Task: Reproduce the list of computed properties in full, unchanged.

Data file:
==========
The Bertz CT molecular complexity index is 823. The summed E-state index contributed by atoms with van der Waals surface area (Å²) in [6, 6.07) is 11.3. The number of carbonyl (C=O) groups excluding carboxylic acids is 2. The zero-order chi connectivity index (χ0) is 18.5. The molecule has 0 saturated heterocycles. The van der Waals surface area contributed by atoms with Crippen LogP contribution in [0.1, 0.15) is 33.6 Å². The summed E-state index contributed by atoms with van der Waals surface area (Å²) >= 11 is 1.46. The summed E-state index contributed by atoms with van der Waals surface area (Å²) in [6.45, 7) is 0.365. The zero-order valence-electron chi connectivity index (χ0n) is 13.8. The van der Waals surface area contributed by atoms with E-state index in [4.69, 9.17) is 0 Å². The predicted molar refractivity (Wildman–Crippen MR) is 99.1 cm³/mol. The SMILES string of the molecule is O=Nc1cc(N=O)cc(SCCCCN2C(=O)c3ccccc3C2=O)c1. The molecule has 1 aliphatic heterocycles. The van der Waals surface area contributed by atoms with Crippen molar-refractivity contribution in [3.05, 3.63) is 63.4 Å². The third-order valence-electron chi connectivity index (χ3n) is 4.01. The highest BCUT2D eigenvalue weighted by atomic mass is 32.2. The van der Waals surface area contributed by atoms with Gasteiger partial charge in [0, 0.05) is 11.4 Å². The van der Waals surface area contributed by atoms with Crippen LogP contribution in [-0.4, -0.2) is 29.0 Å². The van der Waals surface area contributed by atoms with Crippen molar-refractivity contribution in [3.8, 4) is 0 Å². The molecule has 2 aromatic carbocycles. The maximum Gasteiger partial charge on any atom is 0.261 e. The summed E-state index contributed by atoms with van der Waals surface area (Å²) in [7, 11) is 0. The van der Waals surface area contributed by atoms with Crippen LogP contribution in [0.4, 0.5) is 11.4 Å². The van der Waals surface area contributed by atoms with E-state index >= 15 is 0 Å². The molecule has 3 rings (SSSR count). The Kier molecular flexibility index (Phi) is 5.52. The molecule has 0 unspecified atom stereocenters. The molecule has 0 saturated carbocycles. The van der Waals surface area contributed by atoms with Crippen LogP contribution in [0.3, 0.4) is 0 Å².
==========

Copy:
The Bertz CT molecular complexity index is 823. The summed E-state index contributed by atoms with van der Waals surface area (Å²) in [6, 6.07) is 11.3. The number of carbonyl (C=O) groups excluding carboxylic acids is 2. The zero-order chi connectivity index (χ0) is 18.5. The molecule has 0 saturated heterocycles. The van der Waals surface area contributed by atoms with Crippen LogP contribution in [0.1, 0.15) is 33.6 Å². The summed E-state index contributed by atoms with van der Waals surface area (Å²) >= 11 is 1.46. The summed E-state index contributed by atoms with van der Waals surface area (Å²) in [6.45, 7) is 0.365. The zero-order valence-electron chi connectivity index (χ0n) is 13.8. The van der Waals surface area contributed by atoms with E-state index in [4.69, 9.17) is 0 Å². The predicted molar refractivity (Wildman–Crippen MR) is 99.1 cm³/mol. The SMILES string of the molecule is O=Nc1cc(N=O)cc(SCCCCN2C(=O)c3ccccc3C2=O)c1. The molecule has 1 aliphatic heterocycles. The van der Waals surface area contributed by atoms with Crippen molar-refractivity contribution in [3.05, 3.63) is 63.4 Å². The third-order valence-electron chi connectivity index (χ3n) is 4.01. The highest BCUT2D eigenvalue weighted by atomic mass is 32.2. The van der Waals surface area contributed by atoms with Gasteiger partial charge in [0, 0.05) is 11.4 Å². The van der Waals surface area contributed by atoms with Crippen LogP contribution in [-0.4, -0.2) is 29.0 Å². The van der Waals surface area contributed by atoms with Crippen molar-refractivity contribution in [3.8, 4) is 0 Å². The molecule has 2 aromatic carbocycles. The maximum Gasteiger partial charge on any atom is 0.261 e. The summed E-state index contributed by atoms with van der Waals surface area (Å²) in [7, 11) is 0. The van der Waals surface area contributed by atoms with Crippen LogP contribution in [0.4, 0.5) is 11.4 Å². The van der Waals surface area contributed by atoms with E-state index >= 15 is 0 Å². The molecule has 3 rings (SSSR count). The Kier molecular flexibility index (Phi) is 5.52. The molecule has 0 unspecified atom stereocenters. The molecule has 0 saturated carbocycles. The van der Waals surface area contributed by atoms with Crippen LogP contribution in [0.3, 0.4) is 0 Å².